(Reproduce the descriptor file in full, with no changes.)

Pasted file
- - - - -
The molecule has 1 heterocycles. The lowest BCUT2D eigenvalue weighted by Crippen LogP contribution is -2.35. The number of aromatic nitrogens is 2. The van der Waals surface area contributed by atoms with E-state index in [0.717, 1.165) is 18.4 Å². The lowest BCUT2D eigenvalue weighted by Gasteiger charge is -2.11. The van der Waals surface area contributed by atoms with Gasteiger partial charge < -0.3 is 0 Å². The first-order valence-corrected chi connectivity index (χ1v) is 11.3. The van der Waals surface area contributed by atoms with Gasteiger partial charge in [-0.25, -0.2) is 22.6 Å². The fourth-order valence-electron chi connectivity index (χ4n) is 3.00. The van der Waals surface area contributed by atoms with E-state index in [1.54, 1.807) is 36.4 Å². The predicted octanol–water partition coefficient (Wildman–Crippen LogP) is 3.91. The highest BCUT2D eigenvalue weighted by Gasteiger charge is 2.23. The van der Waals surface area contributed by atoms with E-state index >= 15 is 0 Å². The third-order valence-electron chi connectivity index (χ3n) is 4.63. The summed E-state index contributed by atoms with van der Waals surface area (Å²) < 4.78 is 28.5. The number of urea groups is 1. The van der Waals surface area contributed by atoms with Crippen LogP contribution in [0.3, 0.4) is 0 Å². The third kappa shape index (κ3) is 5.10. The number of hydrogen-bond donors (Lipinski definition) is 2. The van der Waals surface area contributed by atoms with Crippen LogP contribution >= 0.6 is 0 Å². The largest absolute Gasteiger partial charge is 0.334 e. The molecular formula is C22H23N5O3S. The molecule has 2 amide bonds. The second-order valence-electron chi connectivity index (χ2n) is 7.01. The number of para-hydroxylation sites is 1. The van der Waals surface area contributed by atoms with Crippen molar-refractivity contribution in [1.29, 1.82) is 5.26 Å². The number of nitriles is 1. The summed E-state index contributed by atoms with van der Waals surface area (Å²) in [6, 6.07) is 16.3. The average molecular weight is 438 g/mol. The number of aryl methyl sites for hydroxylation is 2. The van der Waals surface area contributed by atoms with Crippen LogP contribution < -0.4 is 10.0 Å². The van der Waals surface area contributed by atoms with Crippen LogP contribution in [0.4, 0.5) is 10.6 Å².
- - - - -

The molecule has 1 heterocycles. The lowest BCUT2D eigenvalue weighted by Crippen LogP contribution is -2.35. The number of aromatic nitrogens is 2. The van der Waals surface area contributed by atoms with E-state index in [0.717, 1.165) is 18.4 Å². The lowest BCUT2D eigenvalue weighted by Gasteiger charge is -2.11. The van der Waals surface area contributed by atoms with Gasteiger partial charge < -0.3 is 0 Å². The first-order valence-corrected chi connectivity index (χ1v) is 11.3. The van der Waals surface area contributed by atoms with Gasteiger partial charge in [-0.25, -0.2) is 22.6 Å². The fourth-order valence-electron chi connectivity index (χ4n) is 3.00. The van der Waals surface area contributed by atoms with E-state index in [1.54, 1.807) is 36.4 Å². The predicted octanol–water partition coefficient (Wildman–Crippen LogP) is 3.91. The highest BCUT2D eigenvalue weighted by Gasteiger charge is 2.23. The van der Waals surface area contributed by atoms with E-state index >= 15 is 0 Å². The third-order valence-electron chi connectivity index (χ3n) is 4.63. The summed E-state index contributed by atoms with van der Waals surface area (Å²) < 4.78 is 28.5. The number of urea groups is 1. The van der Waals surface area contributed by atoms with Crippen LogP contribution in [0.3, 0.4) is 0 Å². The third kappa shape index (κ3) is 5.10. The number of hydrogen-bond donors (Lipinski definition) is 2. The van der Waals surface area contributed by atoms with Crippen LogP contribution >= 0.6 is 0 Å². The largest absolute Gasteiger partial charge is 0.334 e. The molecular formula is C22H23N5O3S. The molecule has 2 amide bonds. The second-order valence-electron chi connectivity index (χ2n) is 7.01. The number of para-hydroxylation sites is 1. The van der Waals surface area contributed by atoms with Crippen molar-refractivity contribution in [1.29, 1.82) is 5.26 Å². The number of nitriles is 1. The summed E-state index contributed by atoms with van der Waals surface area (Å²) in [6, 6.07) is 16.3. The average molecular weight is 438 g/mol. The number of aryl methyl sites for hydroxylation is 2. The van der Waals surface area contributed by atoms with Crippen LogP contribution < -0.4 is 10.0 Å². The van der Waals surface area contributed by atoms with Crippen LogP contribution in [0.4, 0.5) is 10.6 Å².